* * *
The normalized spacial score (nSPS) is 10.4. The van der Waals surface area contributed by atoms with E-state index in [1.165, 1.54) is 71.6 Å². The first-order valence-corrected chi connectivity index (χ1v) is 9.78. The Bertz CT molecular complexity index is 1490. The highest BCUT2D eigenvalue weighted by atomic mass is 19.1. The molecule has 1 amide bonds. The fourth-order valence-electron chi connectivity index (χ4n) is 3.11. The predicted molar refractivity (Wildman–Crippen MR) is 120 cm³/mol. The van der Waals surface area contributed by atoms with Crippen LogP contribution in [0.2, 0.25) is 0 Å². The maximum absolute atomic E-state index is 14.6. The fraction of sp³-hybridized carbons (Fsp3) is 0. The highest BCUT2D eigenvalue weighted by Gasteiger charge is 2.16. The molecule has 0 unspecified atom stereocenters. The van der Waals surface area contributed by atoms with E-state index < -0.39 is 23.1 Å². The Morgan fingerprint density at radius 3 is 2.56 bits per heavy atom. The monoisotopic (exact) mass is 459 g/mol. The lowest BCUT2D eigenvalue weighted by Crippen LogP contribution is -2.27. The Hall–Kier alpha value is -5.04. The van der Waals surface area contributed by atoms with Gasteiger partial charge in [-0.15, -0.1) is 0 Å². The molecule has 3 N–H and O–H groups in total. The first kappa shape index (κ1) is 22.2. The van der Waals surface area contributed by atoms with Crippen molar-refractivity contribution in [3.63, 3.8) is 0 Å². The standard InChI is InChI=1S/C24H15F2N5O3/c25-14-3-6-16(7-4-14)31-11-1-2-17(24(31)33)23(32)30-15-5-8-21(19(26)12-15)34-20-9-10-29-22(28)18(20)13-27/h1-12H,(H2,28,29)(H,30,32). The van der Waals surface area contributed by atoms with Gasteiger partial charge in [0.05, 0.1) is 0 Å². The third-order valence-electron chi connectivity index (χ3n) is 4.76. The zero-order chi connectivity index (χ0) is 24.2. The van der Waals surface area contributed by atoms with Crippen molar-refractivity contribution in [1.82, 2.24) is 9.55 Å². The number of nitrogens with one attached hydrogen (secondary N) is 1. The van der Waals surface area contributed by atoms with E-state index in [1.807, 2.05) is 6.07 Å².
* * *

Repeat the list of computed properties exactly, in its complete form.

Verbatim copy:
The normalized spacial score (nSPS) is 10.4. The van der Waals surface area contributed by atoms with E-state index in [1.165, 1.54) is 71.6 Å². The first-order valence-corrected chi connectivity index (χ1v) is 9.78. The Bertz CT molecular complexity index is 1490. The highest BCUT2D eigenvalue weighted by atomic mass is 19.1. The molecule has 1 amide bonds. The fourth-order valence-electron chi connectivity index (χ4n) is 3.11. The predicted molar refractivity (Wildman–Crippen MR) is 120 cm³/mol. The van der Waals surface area contributed by atoms with Crippen LogP contribution in [0.2, 0.25) is 0 Å². The maximum absolute atomic E-state index is 14.6. The fraction of sp³-hybridized carbons (Fsp3) is 0. The highest BCUT2D eigenvalue weighted by Gasteiger charge is 2.16. The molecule has 0 unspecified atom stereocenters. The van der Waals surface area contributed by atoms with E-state index < -0.39 is 23.1 Å². The Morgan fingerprint density at radius 3 is 2.56 bits per heavy atom. The monoisotopic (exact) mass is 459 g/mol. The lowest BCUT2D eigenvalue weighted by Crippen LogP contribution is -2.27. The Hall–Kier alpha value is -5.04. The van der Waals surface area contributed by atoms with Gasteiger partial charge in [-0.15, -0.1) is 0 Å². The molecule has 3 N–H and O–H groups in total. The first kappa shape index (κ1) is 22.2. The van der Waals surface area contributed by atoms with Crippen molar-refractivity contribution in [3.63, 3.8) is 0 Å². The standard InChI is InChI=1S/C24H15F2N5O3/c25-14-3-6-16(7-4-14)31-11-1-2-17(24(31)33)23(32)30-15-5-8-21(19(26)12-15)34-20-9-10-29-22(28)18(20)13-27/h1-12H,(H2,28,29)(H,30,32). The van der Waals surface area contributed by atoms with Gasteiger partial charge in [0.05, 0.1) is 0 Å². The third-order valence-electron chi connectivity index (χ3n) is 4.76. The zero-order chi connectivity index (χ0) is 24.2. The van der Waals surface area contributed by atoms with Crippen molar-refractivity contribution in [1.82, 2.24) is 9.55 Å². The number of nitrogens with one attached hydrogen (secondary N) is 1. The van der Waals surface area contributed by atoms with E-state index in [1.807, 2.05) is 6.07 Å².